The watchdog scrapped the ‘risk-band’ system behind its intelligent monitoring tool last month, after data published via the tool led to claims that one in six GP practices were failing despite few having been inspected.
The CQC conceded that it needed to change the way it analysed the information, and drop language that implied patients were being put at risk.
But CQC officials have now confirmed the intelligent monitoring system will continue to be made publicly available, despite admitting that the quality of underlying data ‘is not as good as we would like it to be’.
Paul Bate, CQC director of strategy and intelligence, said the watchdog would continue to become ‘more information- and data-driven’ and use data ‘alongside inspections’, as part of its regulatory approach.
The statements came at a CQC board meeting last week where the results of an internal review into the GP intelligent monitoring system were presented to CQC board members.
GPC deputy chairman Dr Richard Vautrey warned that assessments of practices should be based solely on inspections, where the ‘local context’ of practices can be taken into account. The CQC would need to be ‘really cautious’ focusing more on data, he said.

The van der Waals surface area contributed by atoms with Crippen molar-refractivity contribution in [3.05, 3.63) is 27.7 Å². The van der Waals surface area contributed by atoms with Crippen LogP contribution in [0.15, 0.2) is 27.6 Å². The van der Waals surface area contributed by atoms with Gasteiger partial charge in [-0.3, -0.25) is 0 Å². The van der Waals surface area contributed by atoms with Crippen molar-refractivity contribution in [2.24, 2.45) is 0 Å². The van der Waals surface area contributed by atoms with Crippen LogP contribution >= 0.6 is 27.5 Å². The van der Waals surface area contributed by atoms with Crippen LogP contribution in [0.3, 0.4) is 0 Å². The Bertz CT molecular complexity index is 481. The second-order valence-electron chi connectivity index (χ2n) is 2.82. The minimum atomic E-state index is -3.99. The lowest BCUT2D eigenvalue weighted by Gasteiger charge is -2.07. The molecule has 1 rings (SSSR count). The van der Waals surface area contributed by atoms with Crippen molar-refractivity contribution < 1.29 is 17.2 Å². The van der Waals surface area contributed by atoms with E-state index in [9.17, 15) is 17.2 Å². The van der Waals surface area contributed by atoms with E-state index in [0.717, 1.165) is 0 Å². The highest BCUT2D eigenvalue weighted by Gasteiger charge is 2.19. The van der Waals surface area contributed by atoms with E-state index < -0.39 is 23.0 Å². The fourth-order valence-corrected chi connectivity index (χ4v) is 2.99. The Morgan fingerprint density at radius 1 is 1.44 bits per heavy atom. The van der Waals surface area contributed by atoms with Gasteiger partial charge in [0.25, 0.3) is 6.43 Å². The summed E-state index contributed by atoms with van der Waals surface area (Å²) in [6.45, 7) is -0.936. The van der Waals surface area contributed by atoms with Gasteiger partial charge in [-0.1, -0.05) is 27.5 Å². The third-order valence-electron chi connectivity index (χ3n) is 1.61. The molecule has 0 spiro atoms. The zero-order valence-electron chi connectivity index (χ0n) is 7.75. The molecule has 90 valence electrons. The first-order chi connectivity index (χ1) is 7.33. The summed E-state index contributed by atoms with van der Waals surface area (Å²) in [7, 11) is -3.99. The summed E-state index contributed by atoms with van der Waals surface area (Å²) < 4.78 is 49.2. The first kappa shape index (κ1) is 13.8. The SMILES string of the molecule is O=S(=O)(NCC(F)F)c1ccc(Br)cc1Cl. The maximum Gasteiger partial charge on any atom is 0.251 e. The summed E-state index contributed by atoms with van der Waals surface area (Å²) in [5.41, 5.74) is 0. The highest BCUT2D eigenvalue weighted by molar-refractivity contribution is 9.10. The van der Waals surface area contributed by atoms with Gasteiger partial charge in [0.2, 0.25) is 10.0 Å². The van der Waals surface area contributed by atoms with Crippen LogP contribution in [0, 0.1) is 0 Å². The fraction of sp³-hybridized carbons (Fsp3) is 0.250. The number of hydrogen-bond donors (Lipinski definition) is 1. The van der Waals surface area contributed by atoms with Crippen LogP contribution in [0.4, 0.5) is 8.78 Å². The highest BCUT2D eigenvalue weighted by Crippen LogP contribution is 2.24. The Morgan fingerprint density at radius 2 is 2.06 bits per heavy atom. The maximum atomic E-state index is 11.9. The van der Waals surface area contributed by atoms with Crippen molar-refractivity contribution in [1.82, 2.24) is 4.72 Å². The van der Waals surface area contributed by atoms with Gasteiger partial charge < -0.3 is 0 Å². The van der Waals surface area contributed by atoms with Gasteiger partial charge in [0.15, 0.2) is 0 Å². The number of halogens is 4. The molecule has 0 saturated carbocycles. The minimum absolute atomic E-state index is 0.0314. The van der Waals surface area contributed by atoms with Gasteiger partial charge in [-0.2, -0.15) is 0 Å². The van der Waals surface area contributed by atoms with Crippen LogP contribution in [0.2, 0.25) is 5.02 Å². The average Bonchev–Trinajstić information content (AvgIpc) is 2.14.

He added: ‘There is real a concern that they're using information in ways it wasn’t intended to be used. I think that any information they release has to be heavily caveated so that those who look at it don’t come to the wrong conclusions.’
GP monitoring errors
The review into intelligent monitoring – along with an internal audit – was instigated last December after the watchdog admitted it had made errors in the way it calculated its indicators.
But the CQC confirmed it intends to publish a ‘refresh’ of intelligent monitoring in June and will continue to republish it ‘roughly every five months’ thereafter.
CQC director of intelligence Emma Rourke said: ‘We will continue to risk stratify but not as a summative band. We will continue, as part of our development of GP intelligent monitoring, to consider the right way that we can ensure that the data flows through to supporting inspections, making sure our analysis has maximum impact as well as integrity.’
Throughout the meeting, CQC chairman David Prior expressed doubts about whether data available for general practice was ‘robust enough’ to be used as part of an intelligent monitoring system.
Mr Bate disagreed with this, but admitted the data available for general practice was not ideal for use in assessing GP practices.
He said: ‘There are some good data sets - the GP-patient dataset is good data […], QOF and prescribing data is also important, but – and it’s a big 'but' – it is well-acknowledged that the quality of general practice data isn’t as good as we would like it to be.
‘I think we've got a long way to go with general practice. But I wouldn’t want to imply that we don’t have any good data to inform inspections - we do.’